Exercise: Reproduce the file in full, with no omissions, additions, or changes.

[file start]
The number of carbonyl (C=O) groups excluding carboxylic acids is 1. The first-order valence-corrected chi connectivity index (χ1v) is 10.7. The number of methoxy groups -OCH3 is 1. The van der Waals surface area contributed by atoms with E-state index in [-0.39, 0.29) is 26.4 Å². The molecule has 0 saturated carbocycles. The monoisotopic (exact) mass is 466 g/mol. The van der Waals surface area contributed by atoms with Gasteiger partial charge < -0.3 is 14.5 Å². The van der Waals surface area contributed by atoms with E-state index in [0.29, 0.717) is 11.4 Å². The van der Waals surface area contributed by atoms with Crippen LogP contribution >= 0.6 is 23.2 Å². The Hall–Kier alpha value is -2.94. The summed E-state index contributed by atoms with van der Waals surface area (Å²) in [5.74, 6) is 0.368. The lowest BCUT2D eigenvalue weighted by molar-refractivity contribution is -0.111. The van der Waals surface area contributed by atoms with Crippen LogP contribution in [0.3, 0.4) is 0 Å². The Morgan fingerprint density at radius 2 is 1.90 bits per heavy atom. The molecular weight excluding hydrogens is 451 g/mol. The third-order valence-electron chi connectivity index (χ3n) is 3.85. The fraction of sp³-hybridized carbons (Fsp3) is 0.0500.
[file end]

The number of carbonyl (C=O) groups excluding carboxylic acids is 1. The first-order valence-corrected chi connectivity index (χ1v) is 10.7. The number of methoxy groups -OCH3 is 1. The van der Waals surface area contributed by atoms with E-state index in [-0.39, 0.29) is 26.4 Å². The molecule has 0 saturated carbocycles. The monoisotopic (exact) mass is 466 g/mol. The van der Waals surface area contributed by atoms with Gasteiger partial charge < -0.3 is 14.5 Å². The van der Waals surface area contributed by atoms with E-state index in [0.29, 0.717) is 11.4 Å². The van der Waals surface area contributed by atoms with Crippen LogP contribution >= 0.6 is 23.2 Å². The Hall–Kier alpha value is -2.94. The summed E-state index contributed by atoms with van der Waals surface area (Å²) in [5.74, 6) is 0.368. The lowest BCUT2D eigenvalue weighted by molar-refractivity contribution is -0.111. The van der Waals surface area contributed by atoms with Crippen LogP contribution in [0.3, 0.4) is 0 Å². The Morgan fingerprint density at radius 2 is 1.90 bits per heavy atom. The molecular weight excluding hydrogens is 451 g/mol. The third-order valence-electron chi connectivity index (χ3n) is 3.85. The fraction of sp³-hybridized carbons (Fsp3) is 0.0500.